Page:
A group of around 70 climate activists met in London on 11 April, as the US Secretary of State John Kerry joined a G8 foreign ministers’ meeting at Lancaster House.
Campaigners from People & Planet, 350.org, Platform, UK Tars Sands Network, UKYCC, Campaign against Climate Change, Rising Tide North America and even Gulf Coast activists from Houston, Texas were there to greet Kerry at 8.00 am and send him the clear message: ‘We don’t want your tar sands!’
Kerry, and President Obama, will soon be deciding on the future of the Keystone XL pipeline. If given the go-ahead, it will run through the heart of the US, transporting tar sands from their source in Canada to refineries in Houston, Texas. This could pave the way for this unconventional, dirty fuel to come to Europe.
Ruthi Brandt from the UK Tar Sands Network warned that the Keystone XL pipeline is intended for export: ‘The reality of tar sands oil coming to the UK is not far off, with a refinery in Pembrokeshire [Wales] lined up by Valero to bring imports of tar sands from the Gulf of Mexico.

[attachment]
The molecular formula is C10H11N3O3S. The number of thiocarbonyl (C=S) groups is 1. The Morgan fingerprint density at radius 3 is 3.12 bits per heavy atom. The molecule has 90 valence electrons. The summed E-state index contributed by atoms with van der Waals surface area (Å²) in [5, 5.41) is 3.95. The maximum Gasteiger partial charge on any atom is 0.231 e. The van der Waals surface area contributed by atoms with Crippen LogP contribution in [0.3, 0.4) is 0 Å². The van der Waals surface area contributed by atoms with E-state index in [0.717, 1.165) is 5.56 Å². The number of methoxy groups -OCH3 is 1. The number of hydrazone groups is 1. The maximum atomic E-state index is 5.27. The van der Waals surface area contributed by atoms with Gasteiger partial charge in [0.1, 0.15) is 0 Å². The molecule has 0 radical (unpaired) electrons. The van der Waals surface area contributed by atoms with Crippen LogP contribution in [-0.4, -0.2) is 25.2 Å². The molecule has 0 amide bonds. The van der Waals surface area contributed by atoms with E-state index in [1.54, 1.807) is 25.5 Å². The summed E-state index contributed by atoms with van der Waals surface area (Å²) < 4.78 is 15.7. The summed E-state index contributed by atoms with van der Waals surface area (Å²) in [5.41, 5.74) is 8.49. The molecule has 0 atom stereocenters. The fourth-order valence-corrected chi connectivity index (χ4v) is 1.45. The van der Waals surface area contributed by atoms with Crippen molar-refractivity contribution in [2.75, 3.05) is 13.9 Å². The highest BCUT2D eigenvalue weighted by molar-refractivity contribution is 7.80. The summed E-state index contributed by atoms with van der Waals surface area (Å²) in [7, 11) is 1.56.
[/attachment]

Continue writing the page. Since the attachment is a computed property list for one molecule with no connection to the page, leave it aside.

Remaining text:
‘In the EU we are pushing for legislation to make sure that tar sands imports are strongly discouraged due to their high emissions. We hope other countries will follow suit.’
‘The KXL Pipeline is set to deliver a toxic slurry of dirty oil to communities across the US,’ explained Bryan Parras, who lives in Houston, Texas joined the British campaigners in London. ‘As we have seen from all the pipeline spills in the last two weeks, the delivery of tar sands is too risky and too costly for the communities in harm’s way.’
‘It was really exciting to see young people from organizations all over Britain, coming together to call for action,’ said Izzy Braithwaite, medical student and National Coordinator for Healthy Planet UK.
Rob Abrams, People & Planet activist from Swansea left the protest feeling invigorated and ready to put pressure on his university to stop investing in the fossil fuel industry: ‘It’s time to cut our ties with an industry that cares more about it’s profits than the lives of millions living in zones vulnerable to climate change,’ he said.
In the US, Kerry and President Obama have been met by Canadian First Nation’s communities, including people living on the path of the pipeline. They want to see an end to tar sands extraction and the construction of the Keystone XL pipeline. On 17 February, over 40,000 people travelled to the White House to demand that Obama rejects the pipeline.
At the London protest, we stood in solidarity with our allies in Canada and the US to tell Kerry: reject the Keystone XL, keep tar sands out of Europe and address climate change.
A version of this post was originally published on Tara’s Eco Science Blog. Crossposted with the writer’s permission.